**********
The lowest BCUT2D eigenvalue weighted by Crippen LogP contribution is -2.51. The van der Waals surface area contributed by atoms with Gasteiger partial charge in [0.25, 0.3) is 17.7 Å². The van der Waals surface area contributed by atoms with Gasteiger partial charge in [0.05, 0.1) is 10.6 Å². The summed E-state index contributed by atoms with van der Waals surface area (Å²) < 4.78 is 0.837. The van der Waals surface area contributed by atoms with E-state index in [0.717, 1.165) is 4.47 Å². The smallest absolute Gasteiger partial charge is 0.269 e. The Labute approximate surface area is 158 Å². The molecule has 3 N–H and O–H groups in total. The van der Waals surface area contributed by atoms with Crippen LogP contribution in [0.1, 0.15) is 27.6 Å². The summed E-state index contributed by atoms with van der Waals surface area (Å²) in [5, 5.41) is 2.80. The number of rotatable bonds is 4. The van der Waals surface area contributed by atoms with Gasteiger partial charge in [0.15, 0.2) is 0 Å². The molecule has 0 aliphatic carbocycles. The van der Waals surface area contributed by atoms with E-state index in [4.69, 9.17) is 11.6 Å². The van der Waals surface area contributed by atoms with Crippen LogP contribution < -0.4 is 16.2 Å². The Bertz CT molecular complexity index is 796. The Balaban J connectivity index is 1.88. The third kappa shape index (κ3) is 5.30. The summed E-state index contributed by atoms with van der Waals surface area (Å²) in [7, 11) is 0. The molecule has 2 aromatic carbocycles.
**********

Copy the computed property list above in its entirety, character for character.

The lowest BCUT2D eigenvalue weighted by Crippen LogP contribution is -2.51. The van der Waals surface area contributed by atoms with Gasteiger partial charge in [0.25, 0.3) is 17.7 Å². The van der Waals surface area contributed by atoms with Gasteiger partial charge in [0.05, 0.1) is 10.6 Å². The summed E-state index contributed by atoms with van der Waals surface area (Å²) < 4.78 is 0.837. The van der Waals surface area contributed by atoms with E-state index in [0.717, 1.165) is 4.47 Å². The smallest absolute Gasteiger partial charge is 0.269 e. The Labute approximate surface area is 158 Å². The molecule has 3 N–H and O–H groups in total. The van der Waals surface area contributed by atoms with Crippen LogP contribution in [0.1, 0.15) is 27.6 Å². The summed E-state index contributed by atoms with van der Waals surface area (Å²) in [5, 5.41) is 2.80. The number of rotatable bonds is 4. The van der Waals surface area contributed by atoms with Gasteiger partial charge in [0.15, 0.2) is 0 Å². The molecule has 0 aliphatic carbocycles. The van der Waals surface area contributed by atoms with E-state index in [4.69, 9.17) is 11.6 Å². The van der Waals surface area contributed by atoms with Crippen LogP contribution < -0.4 is 16.2 Å². The Bertz CT molecular complexity index is 796. The Balaban J connectivity index is 1.88. The third kappa shape index (κ3) is 5.30. The summed E-state index contributed by atoms with van der Waals surface area (Å²) in [7, 11) is 0. The molecule has 2 aromatic carbocycles.